The median dose of antivenom administered for the family Elapidae (neurotoxic venom) was three vials, and the complication rate was 40.91%. This rate is consistent with the fact that neurotoxins cause paralysis that may not be reversible by antivenom. Pre-synaptic neurotoxins damage nerve endings at the neuromuscular junction while post-synaptic neurotoxins are short or long and bind to nicotinic acetylcholine receptors (14). Antivenom doses required in the Elapidae group were higher, although the suggested dose was one vial. Our findings suggest that the recommended dose of antivenom for treating these bites is insufficient.

Hung (7), in his work on neurotoxic envenomations, suggested that the level of serum venom detected by ELISA was connected with the severity of local tissue damage, with higher levels indicating higher damage. This author indicated that when this type of envenomation is suspected, patients may require ELISA tests in order to determine the correct dose of antivenom. Similarly, Agarwal et al. (4) analyzed low doses of antivenom for treating patients with neurotoxic envenomations. Patients were divided into two groups, one treated with high doses of antivenom, and the other treated with low doses. While there are apparent problems with the study design, they found a similar outcome between groups that received low or high doses of antivenom. Even though there were three deaths in the high dose group and none in the low dose group, the deaths were attributed to late presentation and complications related to pneumonia and sepsis (4).

The median dose of antivenom administered for envenomations provoked by Viperidae snakes (mixed venom) in our study was two vials, and the complication rate was 37.5% (3/8). The toxin from this family commonly causes coagulopathy with bleeding diathesis due to procoagulants contained in the venom that activate factor X, factor IX, and factor V leading to thrombosis and disseminated intravascular coagulation (6, 8, 9). In another study by Hung et al. (5), 13 patients received a mean dose of 3.3 vials. Among those patients, the mortality rate was 0% in 12 patients who received prompt treatment, compared to three deaths out of 19 cases in which treatment was delayed (5, 8). We found that antivenom may prevent hemorrhage, but appears to have no effect on progression to acute renal failure. Dialysis remains the preferred conduct for acute tubular necrosis in these patients.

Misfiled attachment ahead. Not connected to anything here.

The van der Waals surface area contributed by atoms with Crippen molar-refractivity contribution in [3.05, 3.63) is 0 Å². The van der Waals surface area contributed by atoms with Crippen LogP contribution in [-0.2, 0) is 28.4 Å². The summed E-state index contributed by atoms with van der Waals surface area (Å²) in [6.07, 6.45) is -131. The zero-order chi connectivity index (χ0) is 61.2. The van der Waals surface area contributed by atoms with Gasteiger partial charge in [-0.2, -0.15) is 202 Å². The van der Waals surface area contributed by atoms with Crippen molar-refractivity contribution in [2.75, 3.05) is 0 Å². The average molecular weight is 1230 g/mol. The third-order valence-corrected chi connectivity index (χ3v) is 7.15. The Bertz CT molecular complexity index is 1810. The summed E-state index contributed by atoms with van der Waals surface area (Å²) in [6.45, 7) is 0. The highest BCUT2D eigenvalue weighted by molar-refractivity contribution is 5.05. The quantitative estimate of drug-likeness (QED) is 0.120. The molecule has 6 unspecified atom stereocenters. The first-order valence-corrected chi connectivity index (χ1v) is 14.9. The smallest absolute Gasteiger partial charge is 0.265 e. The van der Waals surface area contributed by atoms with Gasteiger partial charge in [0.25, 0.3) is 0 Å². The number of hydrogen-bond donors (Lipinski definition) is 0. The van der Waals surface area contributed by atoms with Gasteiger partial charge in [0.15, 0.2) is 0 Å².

Although improvements in the production and standardization of antivenom have occurred over the years, and resulted in highly efficient treatments, these changes have increased production costs, and several authors believe that the overall quality is similar to those from older methods when properly conducted (13). Additionally, new assay systems allow a very accurate assessment of antivenom efficacy, apart from changes in a patient clinical status (15). Though we may agree that improvements in quality, efficacy and consistency have resulted from enhanced methods of antivenom production, appropriate dosage and treatment duration are still decisive, and are based on clinician assessment of the patient condition.

There are some limitations to this study, specially being a retrospective chart review rather than a double blind, placebo-controlled trial of the antivenoms. Patients could have incorrectly identified the snakes that bit them and victims excluded from the present study due to the inability to identify the snake may have affected the results. Despite these limitations, important information regarding appropriate antivenom dosage and complication of envenomations caused by snake bites has been obtained.



Based on the present findings, patients affected by neurotoxic envenomation received higher doses of antivenom than other types of envenomation. However, they still presented higher rate of complication after antivenom therapy, suggesting that the dosage of antiserum may not be appropriate for them. Our study also indicated that the dosage of antivenom used for neutralizing venom may positively be connected with the occurrence of complications.



The authors would like to sincerely thank the staff of the Poison Control Center for their assistance in data collection and the members of the Division of Laboratory Resources Management, Center for Disease Control, Department of Health, Taiwan R.O.C. for provided information and research about the efficacy of antivenom.



The present study has been approved by the Institutional Review Board of Kaohsiung Medical University Hospital (KMUH-IRB-960302).



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Correspondence to:
Lin Tzeng Jih
Department of Emergency Medicine
Kaohsiung Medical University Hospital, Kaohsiung, Taiwan
Phone: +886 7 3162631
Fax: +886 7 3162632

Received: November 25, 2008
Accepted: April 30, 2009
Abstract published online: June 1, 2009
Full paper published online: August 31, 2009
CONFLICTS OF INTEREST: There is no conflict.